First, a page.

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Grayson Allen displayed multiple facets of his game in preseason opener

You know who he is, he’s Grayson Allen. But do you really know him?

Phoenix Suns v Detroit Pistons Photo by Chris Schwegler/NBAE via Getty Images

Grayson Allen made his Phoenix Suns’ debut on Sunday afternoon, and it was more than a quality first impression that he enjoyed in their overtime win against the Detroit Pistons. It was his 28th birthday. Libra’s rock, am I right?

His addition to the Suns’ roster was welcomed with mixed emotions. A player who has been labeled as “dirty” since his days playing at Duke University, Allen plays with a toughness, grit, and physicality that the finesse Suns’ roster needs. I use the moniker “eff s*** up” guy, as every team needs one, and Allen fits the bill. Like a Taylor Swift hit song, Allen has been playing the role of an anti-hero since he came into the league in 2018.

Add to the fact that he is a player who can create his own shot off the dribble, and he fills a void that has existed in Phoenix over the past few seasons. On Sunday we witnessed what and how he can contribute to the Suns’ success.

Allen played a total of 20 minutes in Detroit, being part of Frank Vogel’s first substitution pattern. He was part of the Suns’ offensive onslaught in the first quarter, one that saw the team go 17-of-20 from the field and score 46 points. 46! In the first quarter of the new era! You couldn’t help but be excited for what this team’s potential could be.

Grayson agreed, stating after the game that, “I don’t want to jinx it, but I think that’s going to happen a lot.”

His final stat line? A team-high 18 points on 7-of-11 shooting, 3-of-6 from beyond the arc, 3 rebounds, 3 assists, 2 steals and 1 block. Not too shabby for an introduction on Planet Orange. He did so with off-the-dribble jumpers, catch-and-shoot three-pointers, and by attacking the cylinder.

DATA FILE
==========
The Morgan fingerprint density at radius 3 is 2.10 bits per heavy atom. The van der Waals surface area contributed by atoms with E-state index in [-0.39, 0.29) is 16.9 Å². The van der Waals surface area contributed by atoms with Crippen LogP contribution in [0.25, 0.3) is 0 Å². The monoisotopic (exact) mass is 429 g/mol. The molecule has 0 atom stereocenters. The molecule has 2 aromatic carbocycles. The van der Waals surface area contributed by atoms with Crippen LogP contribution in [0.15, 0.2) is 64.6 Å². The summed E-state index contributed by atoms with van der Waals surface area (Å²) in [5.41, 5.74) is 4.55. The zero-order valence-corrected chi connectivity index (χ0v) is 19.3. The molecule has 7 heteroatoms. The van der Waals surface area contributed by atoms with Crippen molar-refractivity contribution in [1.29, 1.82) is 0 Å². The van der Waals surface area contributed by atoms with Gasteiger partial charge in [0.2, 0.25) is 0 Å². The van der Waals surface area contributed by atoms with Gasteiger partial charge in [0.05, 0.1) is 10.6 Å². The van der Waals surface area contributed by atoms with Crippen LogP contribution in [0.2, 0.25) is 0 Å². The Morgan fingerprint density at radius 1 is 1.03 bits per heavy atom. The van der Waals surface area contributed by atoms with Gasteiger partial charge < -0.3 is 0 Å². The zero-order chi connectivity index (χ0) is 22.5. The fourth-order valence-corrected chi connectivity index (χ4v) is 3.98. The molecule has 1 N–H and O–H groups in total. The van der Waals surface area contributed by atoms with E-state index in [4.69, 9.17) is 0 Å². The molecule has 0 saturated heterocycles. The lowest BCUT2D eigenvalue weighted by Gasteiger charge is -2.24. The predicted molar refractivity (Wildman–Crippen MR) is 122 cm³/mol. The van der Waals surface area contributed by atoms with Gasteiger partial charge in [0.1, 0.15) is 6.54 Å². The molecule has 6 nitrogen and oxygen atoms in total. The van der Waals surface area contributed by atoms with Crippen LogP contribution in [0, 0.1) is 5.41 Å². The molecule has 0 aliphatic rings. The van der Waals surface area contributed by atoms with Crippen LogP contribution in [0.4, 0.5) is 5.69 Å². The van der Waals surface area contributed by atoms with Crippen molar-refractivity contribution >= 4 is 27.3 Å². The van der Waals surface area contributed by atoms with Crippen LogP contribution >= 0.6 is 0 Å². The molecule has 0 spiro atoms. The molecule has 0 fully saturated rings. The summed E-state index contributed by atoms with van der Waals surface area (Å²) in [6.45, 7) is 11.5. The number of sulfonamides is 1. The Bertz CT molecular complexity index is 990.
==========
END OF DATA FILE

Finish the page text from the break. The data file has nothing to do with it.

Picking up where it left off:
“It’s a lot of fun,” Allen said after the game. “The ball is moving, guys are moving, switching sides, getting a lot of great looks. A lot of ball movement, a lot of drive-and-kick stuff. We had a couple possessions where we didn’t even end up in a shot. We just over-passed, guys were driving, kicking, moving the ball, trying to get the best shot. So it’s a lot of fun playing with guys that are as unselfish as they are.”

You wouldn’t define his versatility as an offensive player as “elite”, and given his reputation you’d probably not include it on your list of “what is he known for”. But Grayson has been an effective offensive player through his first five seasons in the NBA. He is a career 39.5% shooter from beyond the arc, but last season he posted a career high in assists, dishing 2.3 a night for the Milwaukee Bucks. Granted, that was in a starting role, but his per-36 career average is 2.6 assists.

Having both Allen and Gordon coming off the bench for Phoenix provides a level of depth that should not be taken lightly in the NBA. And – if and when injuries occur – he possesses the ability to start and be productive.

One of his most impressive offensive sets in preseason game numero uno was this give-and-go that led to two points. Not easy in the slightest, he began by passing the ball off to Drew Eubanks. He slipped Cade Cunningham and received the pass as he cut towards the lane, only to find the 6’11” Marvin Bagley waiting for him. He outmaneuvered him, however, and went left aground the outstretched arm of Bagley for the lay-in.

His off-the-ball movement isn’t something you bring up when you talk to your fellow basketball savants. No, it’s generally a reference to him tripping ACC opponents in 2017 or an unfortunate hard foul on Alex Caruso. There is a reason he’s still in the NBA, and it’s because of the work he does in other non-physical aspects of the game.

He’s been doing it for five seasons, adapting his play along the way. With numerous stops he has increased his basketball IQ along the way. He noted on Suns Media Day that, while playing at Duke, “Each year Coach K just kind of adapted to the team that we had. I had a huge offensive year my sophomore year, and my junior year we had a very different team and a much more talented team. We played differently. I played a different way. Four years I had four very different roles.”

What lies before him is, as he says, is a “good opportunity to take advantage of being in some of those different spots.” This team will open up his skill set and the spots he is referring to will see less defenders than he is used to. Knowing Vogel will use substitution patterns to ensure that Durant, Booker, or Beal are on the court with Allen is something that will increase his effectiveness as an offensive player.

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